Discomfort of vaginal dryness: expert tips to soothe menopausal symptoms

Consultant Gynaecologist of Luminosa London, Ms Tania Adib takes a look at vaginal dryness, this rarely talked about topic amongst women. 
discomfort of vaginal dryness

There has been lots of talk about the various symptoms of the menopause, from hot flushes to insomnia to brain fog, but one symptom that is often not addressed and spoken about is vaginal dryness. 

Although more common in menopausal women, vaginal dryness can also affect women who are on the pill, breastfeeding or who have had cancer treatments or, are on certain medications such as antidepressants. 

Consultant Gynaecologist of Luminosa London, Ms Tania Adib takes a look at vaginal dryness, this rarely talked about topic amongst women. 

What causes vaginal dryness?

Decreasing oestrogen during menopause means a decrease in blood circulation; the vaginal walls get thinner and less elastic and natural lubrication stops.

Why does it matter?

Yes. Physical and psychological symptoms can result from experiencing vaginal dryness that can affect your health, mental wellbeing and self-confidence:

Painful sex

The reduction in elasticity and protective mucus present in the vagina can give rise to pain during sex, and sometimes a little bleeding is experienced after intercourse if the fragile vaginal wall tears. These symptoms can cause anxiety and difficulty for women to engage in intercourse, placing strain on an otherwise loving relationship.

Cervical smear discomfort

The thinning vaginal wall can make it uncomfortable to have a cervical smear, and bleeding may be caused. Smear tests are advised up to the age of 64 years. The test looks for abnormal cell changes on the cervix. It is important that vaginal discomfort doesn’t dissuade women from continuing to attend these tests, especially if they are sexually active.

Dryness, itchiness or soreness

The reduction in mucus can alter the acidity in the vagina, leading to an imbalance in friendly bacteria, which can cause problems such as recurring bouts of cystitis.


Vaginal dryness can make it painful and sore for some women to exercise; this is detrimental on many levels as it is important to maintain healthy exercise, especially during menopause when women can become prone to osteoporosis and cardiovascular disease.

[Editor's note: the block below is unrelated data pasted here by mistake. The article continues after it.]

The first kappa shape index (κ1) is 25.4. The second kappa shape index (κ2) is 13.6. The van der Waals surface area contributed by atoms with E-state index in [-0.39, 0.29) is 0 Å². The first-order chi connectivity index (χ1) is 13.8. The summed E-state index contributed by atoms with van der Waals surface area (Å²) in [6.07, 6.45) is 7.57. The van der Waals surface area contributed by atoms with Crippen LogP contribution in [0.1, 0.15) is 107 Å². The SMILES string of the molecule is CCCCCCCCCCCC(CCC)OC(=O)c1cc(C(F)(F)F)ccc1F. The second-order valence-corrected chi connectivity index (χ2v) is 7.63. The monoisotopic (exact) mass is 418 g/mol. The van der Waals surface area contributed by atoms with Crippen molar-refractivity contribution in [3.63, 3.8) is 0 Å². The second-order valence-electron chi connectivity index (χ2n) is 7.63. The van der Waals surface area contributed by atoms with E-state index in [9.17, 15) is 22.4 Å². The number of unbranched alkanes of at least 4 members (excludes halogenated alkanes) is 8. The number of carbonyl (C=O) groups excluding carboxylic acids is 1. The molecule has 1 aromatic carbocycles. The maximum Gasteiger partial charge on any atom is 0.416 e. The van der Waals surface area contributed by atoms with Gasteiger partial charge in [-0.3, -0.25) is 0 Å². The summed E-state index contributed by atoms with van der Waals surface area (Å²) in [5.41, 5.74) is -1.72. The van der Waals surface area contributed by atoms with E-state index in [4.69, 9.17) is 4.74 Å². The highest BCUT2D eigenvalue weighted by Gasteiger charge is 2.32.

How can I resolve vaginal dryness?

Support with Oestrogen

Local oestrogen can be administered into the vagina in the form of a pessary, ring or cream.

The transfer of oestrogen from the vaginal tissues systemically into the bloodstream is negligible, and the impact of the hormone is only delivered locally to tissues such as the vagina, bladder and urethra.

This is a milder form of HRT which can be extremely beneficial not only for symptoms of vaginal dryness and discomfort, but also for bladder problems such as recurrent cystitis, and urinary urgency and frequency, but it will not treat the wider range of menopausal symptoms.

This type of locally delivered HRT is also safe, even for women who have experienced problems such as breast cancer.

Alternatives to HRT

For a hormonal-free approach to combat vaginal dryness and irritation try a combination of:

  1. Balance hormones – a fermented soy supplement can be used to help gently raise and balance oestrogen when low oestrogen issues are a problem.
  2. Moisturise – just as we would moisturise our skin, try:
    1. Replens Vaginal Moisturiser (£11.49, 35g from Superdrug, Waitrose, Sainsbury’s, Amazon, Lloyds Pharmacy and Boots stores nationwide) which gives hormone-free, long-lasting moisturising relief for up to three days.
    1. Sea Buckthorn Oil capsules can be helpful to restore the balance of moisture, although it can take four weeks or so to start showing benefits.  Try Healthspan Omega 7  Sea Buckthorn Oil, 60 capsules £16.95.
  3. Laser and radiofrequency treatments – these minimally-invasive treatments heat up the tissue, stimulating the body to rebuild and restore /restructure collagen within the vaginal tissue, relieving vaginal dryness. Radiofrequency energy is  another treatment that is delivered via by a wand by a consultant gynaecologist to tighten the inner and outer vaginal area. It works by heating up the tissue and delivering just the right amount of alternating pulses of heating and cooling. By delivering energy to the connective tissue of the vaginal wall, it rejuvenates the cells. As well as laxity, this procedure can also help other conditions. Visit luminosa.london to find out what treatments are on offer.
  4. Pelvic exercises – daily Kegel exercises are a good idea as they help to improve blood flow to the pelvic area.
  5. Hydrate – drink plenty of water daily
  6. Herbal help – cranberry juice can also be helpful if vaginal dryness is contributing to recurring bouts of cystitis as can the herb Uva Ursi (Try A.Vogel Uva Ursi & Echinacea Complex, £10.50, 50ml)

There are actually lots of treatments available to help women with vaginal dryness, so it is really important for women to know that there are effective treatments available which have excellent results.

If you found You don’t have to live with the discomfort of vaginal dryness interesting, you’ll find more about coping with menopausal symptoms on our Women’s Health channel.

Tags: , , Last modified: November 11, 2022

Written by 11:40 am Women's Health